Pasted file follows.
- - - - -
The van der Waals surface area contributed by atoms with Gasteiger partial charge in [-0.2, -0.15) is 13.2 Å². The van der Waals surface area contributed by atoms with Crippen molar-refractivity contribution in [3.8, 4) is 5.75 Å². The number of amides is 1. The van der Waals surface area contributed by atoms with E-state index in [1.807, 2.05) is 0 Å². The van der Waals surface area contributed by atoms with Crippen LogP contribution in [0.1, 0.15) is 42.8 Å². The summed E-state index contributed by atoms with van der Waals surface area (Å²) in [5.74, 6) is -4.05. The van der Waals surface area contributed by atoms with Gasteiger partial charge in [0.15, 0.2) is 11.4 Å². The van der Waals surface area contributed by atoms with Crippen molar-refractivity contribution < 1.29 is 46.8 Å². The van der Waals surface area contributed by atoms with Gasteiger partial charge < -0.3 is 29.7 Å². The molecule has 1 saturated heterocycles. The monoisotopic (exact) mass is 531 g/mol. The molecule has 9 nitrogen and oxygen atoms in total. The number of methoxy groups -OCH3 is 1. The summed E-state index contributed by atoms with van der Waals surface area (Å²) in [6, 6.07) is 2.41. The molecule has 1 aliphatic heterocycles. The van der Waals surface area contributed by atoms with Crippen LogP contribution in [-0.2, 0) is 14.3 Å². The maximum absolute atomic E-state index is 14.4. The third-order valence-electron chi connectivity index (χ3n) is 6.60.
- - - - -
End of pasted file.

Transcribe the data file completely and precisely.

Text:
The van der Waals surface area contributed by atoms with Gasteiger partial charge in [-0.2, -0.15) is 13.2 Å². The van der Waals surface area contributed by atoms with Crippen molar-refractivity contribution in [3.8, 4) is 5.75 Å². The number of amides is 1. The van der Waals surface area contributed by atoms with E-state index in [1.807, 2.05) is 0 Å². The van der Waals surface area contributed by atoms with Crippen LogP contribution in [0.1, 0.15) is 42.8 Å². The summed E-state index contributed by atoms with van der Waals surface area (Å²) in [5.74, 6) is -4.05. The van der Waals surface area contributed by atoms with Gasteiger partial charge in [0.15, 0.2) is 11.4 Å². The van der Waals surface area contributed by atoms with Crippen molar-refractivity contribution < 1.29 is 46.8 Å². The van der Waals surface area contributed by atoms with Gasteiger partial charge < -0.3 is 29.7 Å². The molecule has 1 saturated heterocycles. The monoisotopic (exact) mass is 531 g/mol. The molecule has 9 nitrogen and oxygen atoms in total. The number of methoxy groups -OCH3 is 1. The summed E-state index contributed by atoms with van der Waals surface area (Å²) in [6, 6.07) is 2.41. The molecule has 1 aliphatic heterocycles. The van der Waals surface area contributed by atoms with Crippen LogP contribution in [-0.2, 0) is 14.3 Å². The maximum absolute atomic E-state index is 14.4. The third-order valence-electron chi connectivity index (χ3n) is 6.60.